If you are five years or less away from retirement, you're close enough to calculate approximate income and expenses. Your goal is to have enough money to live on comfortably and not outlive your assets. You need to match your expected lifestyle expenditures with your projected cash flow and provide for contingencies, such as extended illness, rapid inflation, and losses in your investments. Cash flow planning is an important part of retirement planning.
Are there other regions of the country where opportunities are better for continued employment or leisure activities? Are you concerned about living in an area where there are better local services (transportation, medical facilities)? How about more affordable housing and senior citizen communities? Make sure you list your priorities and start acting now.
Sources of Cash during Retirement
During retirement, you may have the following sources of cash:
- Company retirement plan
- Company savings plan (401(k), 403(b), SIMPLE)
- Stock options and restricted stock
- Deferred compensation and other nonqualified retirement plans
- Social Security benefits
- Investment income, such as interest, dividends and rental property
- Part-time employment and consulting
- Other sources, such as an inheritance
Other sources of cash that can be tapped into during retirement include liquidation of your investments, and cash from a price trade-down in residence (see the section The Role of Your Home in Retirement for more information). Add up all your sources of cash to determine your cash inflow during retirement. You can then compare this to your cash requirements during retirement to get a good idea of where you stand.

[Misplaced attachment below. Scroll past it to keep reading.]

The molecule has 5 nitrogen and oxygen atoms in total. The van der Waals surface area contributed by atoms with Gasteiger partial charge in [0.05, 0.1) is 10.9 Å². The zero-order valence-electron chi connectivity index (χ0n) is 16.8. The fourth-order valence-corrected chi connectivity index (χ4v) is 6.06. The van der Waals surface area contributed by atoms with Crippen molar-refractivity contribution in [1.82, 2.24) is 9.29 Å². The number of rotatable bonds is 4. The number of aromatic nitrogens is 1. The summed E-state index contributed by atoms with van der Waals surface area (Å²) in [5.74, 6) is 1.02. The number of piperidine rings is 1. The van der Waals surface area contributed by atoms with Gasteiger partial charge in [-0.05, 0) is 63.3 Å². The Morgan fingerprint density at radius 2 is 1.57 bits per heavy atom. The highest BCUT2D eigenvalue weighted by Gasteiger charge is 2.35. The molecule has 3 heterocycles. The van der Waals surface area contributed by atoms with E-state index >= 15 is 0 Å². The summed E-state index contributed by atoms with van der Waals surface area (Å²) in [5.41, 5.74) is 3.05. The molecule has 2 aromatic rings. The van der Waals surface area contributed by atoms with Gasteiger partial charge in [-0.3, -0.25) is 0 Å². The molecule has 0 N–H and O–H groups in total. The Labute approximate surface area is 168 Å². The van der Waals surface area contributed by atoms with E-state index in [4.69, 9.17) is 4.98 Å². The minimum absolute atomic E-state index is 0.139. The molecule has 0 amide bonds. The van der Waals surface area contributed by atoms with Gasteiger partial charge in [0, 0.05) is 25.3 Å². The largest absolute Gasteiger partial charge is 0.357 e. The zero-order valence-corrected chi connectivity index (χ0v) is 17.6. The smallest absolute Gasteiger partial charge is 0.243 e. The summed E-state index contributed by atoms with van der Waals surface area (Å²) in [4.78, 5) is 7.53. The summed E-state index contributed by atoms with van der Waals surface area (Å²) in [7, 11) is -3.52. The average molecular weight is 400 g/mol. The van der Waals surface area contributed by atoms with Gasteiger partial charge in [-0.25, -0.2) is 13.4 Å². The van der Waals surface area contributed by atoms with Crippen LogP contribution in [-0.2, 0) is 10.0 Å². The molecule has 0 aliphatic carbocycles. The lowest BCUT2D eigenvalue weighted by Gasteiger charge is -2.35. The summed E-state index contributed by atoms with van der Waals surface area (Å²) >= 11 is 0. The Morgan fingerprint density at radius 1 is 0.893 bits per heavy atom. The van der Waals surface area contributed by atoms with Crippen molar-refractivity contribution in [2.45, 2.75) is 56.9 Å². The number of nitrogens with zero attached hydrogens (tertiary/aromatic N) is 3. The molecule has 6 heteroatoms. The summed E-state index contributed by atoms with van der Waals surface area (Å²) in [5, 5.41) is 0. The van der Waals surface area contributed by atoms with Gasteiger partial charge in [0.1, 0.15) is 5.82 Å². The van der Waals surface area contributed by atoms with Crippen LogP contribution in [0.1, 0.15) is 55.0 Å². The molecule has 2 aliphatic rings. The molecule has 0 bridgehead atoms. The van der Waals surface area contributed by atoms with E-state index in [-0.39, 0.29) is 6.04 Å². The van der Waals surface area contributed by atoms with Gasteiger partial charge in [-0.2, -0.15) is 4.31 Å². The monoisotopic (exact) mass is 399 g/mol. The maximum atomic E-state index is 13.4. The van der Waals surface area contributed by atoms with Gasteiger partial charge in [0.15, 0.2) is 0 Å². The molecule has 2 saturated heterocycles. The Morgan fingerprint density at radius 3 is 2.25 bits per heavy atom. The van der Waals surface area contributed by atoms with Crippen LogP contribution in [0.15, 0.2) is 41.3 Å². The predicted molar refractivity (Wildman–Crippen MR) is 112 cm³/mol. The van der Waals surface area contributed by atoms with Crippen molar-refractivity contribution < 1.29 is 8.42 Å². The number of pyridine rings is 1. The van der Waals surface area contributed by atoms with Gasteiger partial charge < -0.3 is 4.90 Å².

Uses of Cash During Retirement
Uses of cash during retirement include basic expenditures, discretionary expenditures, and money for contingencies. Review the helpful hints below for determining retirement expenses to project your uses of cash during retirement.
Helpful Hints for Determining Retirement Expenses
- Do you plan to pay off your mortgage by the time you retire? If so, your housing costs will go down considerably. You will still have to pay property taxes, which are likely to increase over time. If you're considering selling your home and buying a new property, what do you estimate the new mortgage will cost, assuming you'll have one after your down payment?
- If you plan on buying a condominium or cooperative apartment, you'll have annual maintenance fees. Whether you own or pay rent, plan that your annual fees will increase with changes in the cost-of-living index. Assume at least 3% annual inflation.
- If you plan on staying put when you retire, your utilities may increase because you'll be spending more time at home. If you're planning on moving, your utilities may be more or less, depending on the geographical area you select.
- Retirement will eliminate your daily commuting costs unless you plan on volunteering or participating in activities that you need to travel to daily. Will you still need both cars?